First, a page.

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My site is an entertainment-based social-media site that relies on user generated content. Currently, when users create content, I only support raw text.

What I'm looking for is a jQuery widget or control that feels like the text editor in Facebook. I need something that can resolve a URL or Link and magically turn it into a clickable link. But it can't rely on technologies like BBCode or other tag-based implementations, at least in terms of what's exposed to end users. At one point, we did have a BBCode-based editor, but we yanked it after it tested poorly with anyone but technology geeks.

The Holy Grail of editors would include the following features:

  • URL / Link resolution, with the ability to optionally call a 3rd party service like bit.ly (via a web method or something)
  • Image resolution: user pastes in a URL to an image, and the editor recognizes this and creates an <IMG> tag with all the goodness in place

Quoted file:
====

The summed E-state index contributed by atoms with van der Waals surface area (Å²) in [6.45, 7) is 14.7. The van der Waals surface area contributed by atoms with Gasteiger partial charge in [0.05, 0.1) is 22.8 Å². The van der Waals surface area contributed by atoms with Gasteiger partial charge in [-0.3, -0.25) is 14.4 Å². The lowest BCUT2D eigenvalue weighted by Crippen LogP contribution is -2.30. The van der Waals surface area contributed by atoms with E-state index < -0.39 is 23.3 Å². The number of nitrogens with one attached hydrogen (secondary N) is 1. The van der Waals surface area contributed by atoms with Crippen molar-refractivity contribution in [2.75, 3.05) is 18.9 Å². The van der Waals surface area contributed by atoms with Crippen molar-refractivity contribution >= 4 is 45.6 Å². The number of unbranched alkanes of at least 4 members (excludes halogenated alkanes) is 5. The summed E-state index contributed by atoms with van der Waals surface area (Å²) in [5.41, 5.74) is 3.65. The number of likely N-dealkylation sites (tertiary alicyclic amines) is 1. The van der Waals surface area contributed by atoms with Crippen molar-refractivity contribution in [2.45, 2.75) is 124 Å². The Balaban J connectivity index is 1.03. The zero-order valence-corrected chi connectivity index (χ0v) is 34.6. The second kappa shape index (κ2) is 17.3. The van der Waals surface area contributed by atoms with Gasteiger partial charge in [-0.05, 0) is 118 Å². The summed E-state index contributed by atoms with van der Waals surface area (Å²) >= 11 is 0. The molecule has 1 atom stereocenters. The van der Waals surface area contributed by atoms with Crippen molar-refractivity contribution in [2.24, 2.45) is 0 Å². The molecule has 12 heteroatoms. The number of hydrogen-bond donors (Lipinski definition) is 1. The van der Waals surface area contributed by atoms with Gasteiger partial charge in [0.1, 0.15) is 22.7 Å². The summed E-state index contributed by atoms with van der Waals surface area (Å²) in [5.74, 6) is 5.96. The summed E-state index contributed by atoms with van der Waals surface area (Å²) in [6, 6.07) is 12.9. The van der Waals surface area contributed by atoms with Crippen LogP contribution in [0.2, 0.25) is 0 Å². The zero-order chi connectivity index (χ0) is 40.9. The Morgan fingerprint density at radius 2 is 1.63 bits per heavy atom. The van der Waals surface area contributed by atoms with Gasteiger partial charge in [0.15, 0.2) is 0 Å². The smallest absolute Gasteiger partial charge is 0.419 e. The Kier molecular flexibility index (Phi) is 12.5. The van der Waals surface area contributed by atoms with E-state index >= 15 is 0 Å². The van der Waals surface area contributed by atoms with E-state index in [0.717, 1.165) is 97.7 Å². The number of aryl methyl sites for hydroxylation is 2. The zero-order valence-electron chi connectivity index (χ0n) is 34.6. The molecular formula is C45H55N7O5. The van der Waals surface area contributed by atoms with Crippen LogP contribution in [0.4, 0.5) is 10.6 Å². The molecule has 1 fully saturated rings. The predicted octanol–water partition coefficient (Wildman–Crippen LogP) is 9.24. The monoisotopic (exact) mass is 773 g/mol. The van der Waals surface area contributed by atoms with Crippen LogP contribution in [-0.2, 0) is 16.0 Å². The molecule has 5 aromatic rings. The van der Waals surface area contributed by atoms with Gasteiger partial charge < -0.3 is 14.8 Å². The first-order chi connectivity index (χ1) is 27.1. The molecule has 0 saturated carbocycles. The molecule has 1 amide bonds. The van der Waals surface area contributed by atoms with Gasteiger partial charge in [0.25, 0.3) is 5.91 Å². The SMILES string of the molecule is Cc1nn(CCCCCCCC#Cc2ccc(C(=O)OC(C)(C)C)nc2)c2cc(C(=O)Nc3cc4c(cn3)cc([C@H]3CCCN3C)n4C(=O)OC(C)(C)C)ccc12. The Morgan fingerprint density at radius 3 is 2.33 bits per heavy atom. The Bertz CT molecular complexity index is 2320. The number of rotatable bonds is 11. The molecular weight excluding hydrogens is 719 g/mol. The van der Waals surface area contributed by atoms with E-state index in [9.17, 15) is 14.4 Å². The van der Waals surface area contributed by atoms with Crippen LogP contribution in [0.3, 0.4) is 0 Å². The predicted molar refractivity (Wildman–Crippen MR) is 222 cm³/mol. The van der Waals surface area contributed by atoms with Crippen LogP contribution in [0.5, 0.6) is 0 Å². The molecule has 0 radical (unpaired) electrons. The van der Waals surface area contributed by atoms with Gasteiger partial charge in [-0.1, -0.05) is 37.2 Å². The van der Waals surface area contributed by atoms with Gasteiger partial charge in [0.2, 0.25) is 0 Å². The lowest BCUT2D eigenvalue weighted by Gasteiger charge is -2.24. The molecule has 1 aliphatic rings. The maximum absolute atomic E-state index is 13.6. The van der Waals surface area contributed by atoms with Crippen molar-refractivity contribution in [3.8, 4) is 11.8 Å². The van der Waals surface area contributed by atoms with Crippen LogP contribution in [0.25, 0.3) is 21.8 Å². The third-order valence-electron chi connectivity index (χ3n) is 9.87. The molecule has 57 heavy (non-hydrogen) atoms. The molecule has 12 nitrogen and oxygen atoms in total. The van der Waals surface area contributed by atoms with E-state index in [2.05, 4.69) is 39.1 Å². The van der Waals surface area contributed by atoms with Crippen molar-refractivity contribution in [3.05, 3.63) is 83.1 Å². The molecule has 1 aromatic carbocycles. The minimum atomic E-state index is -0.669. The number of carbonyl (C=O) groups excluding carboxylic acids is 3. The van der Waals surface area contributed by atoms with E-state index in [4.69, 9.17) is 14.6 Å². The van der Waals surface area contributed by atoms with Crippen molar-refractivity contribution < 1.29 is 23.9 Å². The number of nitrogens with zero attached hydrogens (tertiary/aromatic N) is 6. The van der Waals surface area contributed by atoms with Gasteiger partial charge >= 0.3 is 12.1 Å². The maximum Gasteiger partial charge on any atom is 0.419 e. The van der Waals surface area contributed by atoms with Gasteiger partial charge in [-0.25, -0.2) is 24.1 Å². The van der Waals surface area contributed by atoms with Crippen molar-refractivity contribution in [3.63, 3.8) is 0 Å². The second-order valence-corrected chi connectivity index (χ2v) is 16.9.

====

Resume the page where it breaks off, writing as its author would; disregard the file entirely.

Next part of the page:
• Video resolution: same deal for videos as with Images.

What I don't need (currently) is any support for formatting: bold, italics, quoting, indenting, bulleting, etc. All of these features are much less important than being able to resolve a URL pasted in to the editor.

I'll probably end up having to implement this myself, and I don't mind this as I enjoy writing jQuery widgets. In this case, if you have any anecdotes or tips to offer up that may be helpful, I'd appreciate it.

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1 Answer 1

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Answering this myself because I don't think there is such an editor outside of Facebook, or at least one that feels like Facebook's but doesn't require the resources of a multi-billion dollar company to pull off.

In the end, we used a combination of jQuery and a server-side PageMethod in C# to do both URL shortening and sanitizing (using the Microsoft AntiXSS library). Any user-supplied text is run through this PageMethod, and the resulting sanitized HTML fragment is returned to the client.

So, you don't get the instant gratification that Facebook's editor provides, but at least you can embed links in descriptions and comments. "Something is often better than nothing."

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